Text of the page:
Veterinary medicine has traditionally focused on our patient’s physical health from treating illness to preventative healthcare. But often overlooked is the influence of mental wellbeing and the impact behavioural biology, environment, and human interaction can have on a cat’s overall health status.

Physical health and mental wellbeing directly influence each other, and are both affected when cats experience pain, discomfort, injury, illness, or distress (acute or chronic). Understanding this relationship means veterinary professionals can develop a more holistic approach to treatment to improve patient health and welfare.

Considerations for veterinary professionals when keeping cats well include:

  • Identifying and addressing the underlying causes of behavioural issues that may lead to physical injury or illness (eg, conflict in a multi-cat household).
  • Recognising the role stress may play in clinical diseases, such as feline idiopathic cystitis, and the considerations this may have for an effective treatment plan (eg, good litter tray management).
  • Incorporating strategies to improve mental wellbeing throughout all lifestages (eg, environmental adaptations for cats with reduced mobility to access resources, such as ramps or stairs to reach resting places).
  • Understanding the impact a treatment plan could have on compliance and the human-animal bond. Frequent appointments, medication administration and confinement after a surgical procedure can all impact a successful outcome, as well as a caregiver’s confidence in the veterinary team. Consider if the long-term benefit to the cat’s physical health outweighs the short-term negative impact to their mental wellbeing and relationship with their caregiver. Can you adapt the plan to their individual needs (eg, considering an alternative route for medication or teaching an owner to measure blood pressure at home)?
  • Practicing co-operative care to help cats feel more comfortable in the clinic. Cats can be taught to accept being touched as part of a physical examination, or to voluntarily co-operate for procedures using positive reinforcement and cat friendly interactions.

The relationship between physical health and mental wellbeing must also be taken into consideration when working to prevent poor welfare, which leads us to principle three:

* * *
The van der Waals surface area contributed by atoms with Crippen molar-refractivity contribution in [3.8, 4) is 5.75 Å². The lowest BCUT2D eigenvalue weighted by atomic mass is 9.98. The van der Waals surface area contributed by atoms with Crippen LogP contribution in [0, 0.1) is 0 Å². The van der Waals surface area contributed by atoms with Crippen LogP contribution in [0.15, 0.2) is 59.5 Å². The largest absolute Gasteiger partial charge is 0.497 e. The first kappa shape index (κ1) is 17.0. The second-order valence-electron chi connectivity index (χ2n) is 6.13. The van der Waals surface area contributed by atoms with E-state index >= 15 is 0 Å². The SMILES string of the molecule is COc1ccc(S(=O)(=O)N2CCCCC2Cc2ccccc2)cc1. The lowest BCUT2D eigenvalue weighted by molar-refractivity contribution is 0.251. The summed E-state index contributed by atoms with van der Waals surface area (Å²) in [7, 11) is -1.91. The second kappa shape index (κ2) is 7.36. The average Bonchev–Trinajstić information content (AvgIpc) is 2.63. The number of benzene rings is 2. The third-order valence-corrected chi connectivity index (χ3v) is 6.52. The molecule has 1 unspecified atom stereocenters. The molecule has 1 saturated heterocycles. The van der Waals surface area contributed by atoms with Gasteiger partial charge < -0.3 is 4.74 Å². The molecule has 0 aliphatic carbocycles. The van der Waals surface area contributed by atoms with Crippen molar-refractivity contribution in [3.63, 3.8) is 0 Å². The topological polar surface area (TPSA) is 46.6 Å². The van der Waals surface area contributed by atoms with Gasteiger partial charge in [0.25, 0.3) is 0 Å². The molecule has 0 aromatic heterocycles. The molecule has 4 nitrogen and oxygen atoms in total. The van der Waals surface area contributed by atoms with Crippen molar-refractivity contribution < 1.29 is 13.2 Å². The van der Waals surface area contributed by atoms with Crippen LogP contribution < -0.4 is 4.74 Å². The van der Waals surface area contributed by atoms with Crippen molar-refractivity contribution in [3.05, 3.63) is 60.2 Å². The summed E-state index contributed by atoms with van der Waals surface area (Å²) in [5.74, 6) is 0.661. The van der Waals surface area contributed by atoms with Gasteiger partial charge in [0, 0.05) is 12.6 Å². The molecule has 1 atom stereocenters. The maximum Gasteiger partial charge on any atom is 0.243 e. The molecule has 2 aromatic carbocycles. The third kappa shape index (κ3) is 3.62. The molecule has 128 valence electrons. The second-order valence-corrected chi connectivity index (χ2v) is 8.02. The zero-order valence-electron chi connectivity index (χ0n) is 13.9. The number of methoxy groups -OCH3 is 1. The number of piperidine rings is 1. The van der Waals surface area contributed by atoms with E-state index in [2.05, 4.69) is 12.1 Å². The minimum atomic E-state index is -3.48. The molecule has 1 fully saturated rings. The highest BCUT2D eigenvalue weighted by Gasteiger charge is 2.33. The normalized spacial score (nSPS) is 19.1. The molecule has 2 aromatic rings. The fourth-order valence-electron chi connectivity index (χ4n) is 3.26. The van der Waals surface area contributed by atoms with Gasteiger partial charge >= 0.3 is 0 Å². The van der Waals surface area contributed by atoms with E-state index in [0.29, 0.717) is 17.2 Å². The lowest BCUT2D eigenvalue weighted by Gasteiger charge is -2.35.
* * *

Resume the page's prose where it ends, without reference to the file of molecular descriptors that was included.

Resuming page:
1. Do Cats No Harm – Ensure cats are never worse off as a result of people or their activities

All veterinary professionals are familiar with the oath ‘first do no harm’ and are dedicated to upholding this for our patients. To carry this out to the best of our ability, we must consider all forms of harm and their potential impact on cat welfare. Harm can affect both physical health and mental wellbeing (in the short or long term) and can arise from too much of something considered positive (eg, food) or negative (eg, forceful handling).

Ways veterinary professionals can commit to preventing harm in cats include:

  • Avoiding inappropriate handling (eg, scruffing) and educating caregivers on how to handle and interact with cats at home (eg, educating owners to be cat-led in their interactions with owners by following the CAT guidelines)
  • Working to prevent the irresponsible breeding of cats this includes recognition of inherited traits that compromise cat health and welfare (eg, osteochondrodysplasia in Scottish Folds), encouraging screening for inherited health conditions as part of responsible breeding, and the role of neutering (preferably at four months of age) in preventing unwanted litters.
  • Recognising and intervening for both physical health issues and negative emotional states (eg, problem behaviours) and educating cat owners on cat behaviour and how to identify signs of distress. This also includes the ability to assess poor quality of life and intervene appropriately (eg, palliative care or euthanasia).
  • Performing interventions such as surgery or dental procedures only with the appropriate equipment, clinical care facilities and access to adequate analgesic/anxiolytic medications.
  • Adopting Cat Friendly principles to avoid distress at veterinary appointments.
  • Working with unowned cats as part of rehoming organisations or trap–neuter return programmes. Recognising that interventions suitable for owned pet cats (such as hospitalisation for medical treatment) may be completely inappropriate for a feral or street cat, where the negative impact of confinement or medication on mental wellbeing may far outweigh any positive impact on physical health.

For more information on putting the Cat Friendly Principles into practice, please refer to:

JFMS Cat Friendly Special Issue

2022 AAFP/ISFM Cat Friendly Veterinary Interaction Guidelines: Approach and Handling Techniques

2022 ISFM/AAFP Cat Friendly Veterinary Environment Guidelines

References:

  1. St Denis K, et al. Cat Friendly Practice Improves feline visits, resulting in increased laboratory testing and increased diagnosis of certain common feline conditions. Journal of Feline Medicine and Surgery. 2023;25(11). doi:1177/1098612X231204199